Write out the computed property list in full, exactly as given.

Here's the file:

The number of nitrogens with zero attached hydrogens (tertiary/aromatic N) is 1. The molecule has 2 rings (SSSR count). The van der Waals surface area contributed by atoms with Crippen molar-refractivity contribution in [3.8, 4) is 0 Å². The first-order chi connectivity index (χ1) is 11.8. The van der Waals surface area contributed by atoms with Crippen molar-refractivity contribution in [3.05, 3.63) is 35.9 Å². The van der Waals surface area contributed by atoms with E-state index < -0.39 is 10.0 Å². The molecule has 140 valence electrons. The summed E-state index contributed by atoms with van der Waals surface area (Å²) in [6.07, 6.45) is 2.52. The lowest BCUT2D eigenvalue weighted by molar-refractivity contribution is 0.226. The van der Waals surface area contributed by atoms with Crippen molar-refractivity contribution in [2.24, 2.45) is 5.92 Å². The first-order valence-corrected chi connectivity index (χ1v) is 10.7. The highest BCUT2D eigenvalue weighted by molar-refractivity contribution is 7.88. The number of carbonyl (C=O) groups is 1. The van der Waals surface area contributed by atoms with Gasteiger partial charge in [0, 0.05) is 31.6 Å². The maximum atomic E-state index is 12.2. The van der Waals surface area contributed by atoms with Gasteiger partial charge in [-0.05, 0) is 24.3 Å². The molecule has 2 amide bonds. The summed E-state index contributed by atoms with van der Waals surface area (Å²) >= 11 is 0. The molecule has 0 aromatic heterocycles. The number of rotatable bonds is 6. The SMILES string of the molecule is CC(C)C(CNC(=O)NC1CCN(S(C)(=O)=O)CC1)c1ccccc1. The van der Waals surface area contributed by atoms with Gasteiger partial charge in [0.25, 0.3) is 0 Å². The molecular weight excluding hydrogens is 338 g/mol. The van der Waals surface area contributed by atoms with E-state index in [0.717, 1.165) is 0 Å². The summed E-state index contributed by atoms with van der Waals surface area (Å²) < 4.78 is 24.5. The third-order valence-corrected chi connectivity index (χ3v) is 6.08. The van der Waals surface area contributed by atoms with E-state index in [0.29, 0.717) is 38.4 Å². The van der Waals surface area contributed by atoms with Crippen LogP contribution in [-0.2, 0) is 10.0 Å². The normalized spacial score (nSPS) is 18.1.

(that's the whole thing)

The number of nitrogens with zero attached hydrogens (tertiary/aromatic N) is 1. The molecule has 2 rings (SSSR count). The van der Waals surface area contributed by atoms with Crippen molar-refractivity contribution in [3.8, 4) is 0 Å². The first-order chi connectivity index (χ1) is 11.8. The van der Waals surface area contributed by atoms with Crippen molar-refractivity contribution in [3.05, 3.63) is 35.9 Å². The van der Waals surface area contributed by atoms with E-state index < -0.39 is 10.0 Å². The molecule has 140 valence electrons. The summed E-state index contributed by atoms with van der Waals surface area (Å²) in [6.07, 6.45) is 2.52. The lowest BCUT2D eigenvalue weighted by molar-refractivity contribution is 0.226. The van der Waals surface area contributed by atoms with Crippen molar-refractivity contribution in [2.24, 2.45) is 5.92 Å². The first-order valence-corrected chi connectivity index (χ1v) is 10.7. The highest BCUT2D eigenvalue weighted by molar-refractivity contribution is 7.88. The number of carbonyl (C=O) groups is 1. The van der Waals surface area contributed by atoms with Gasteiger partial charge in [0, 0.05) is 31.6 Å². The maximum atomic E-state index is 12.2. The van der Waals surface area contributed by atoms with Gasteiger partial charge in [-0.05, 0) is 24.3 Å². The molecule has 2 amide bonds. The summed E-state index contributed by atoms with van der Waals surface area (Å²) >= 11 is 0. The molecule has 0 aromatic heterocycles. The number of rotatable bonds is 6. The SMILES string of the molecule is CC(C)C(CNC(=O)NC1CCN(S(C)(=O)=O)CC1)c1ccccc1. The van der Waals surface area contributed by atoms with Gasteiger partial charge in [0.25, 0.3) is 0 Å². The molecular weight excluding hydrogens is 338 g/mol. The van der Waals surface area contributed by atoms with E-state index in [0.717, 1.165) is 0 Å². The summed E-state index contributed by atoms with van der Waals surface area (Å²) < 4.78 is 24.5. The third-order valence-corrected chi connectivity index (χ3v) is 6.08. The van der Waals surface area contributed by atoms with E-state index in [0.29, 0.717) is 38.4 Å². The van der Waals surface area contributed by atoms with Crippen LogP contribution in [-0.2, 0) is 10.0 Å². The normalized spacial score (nSPS) is 18.1.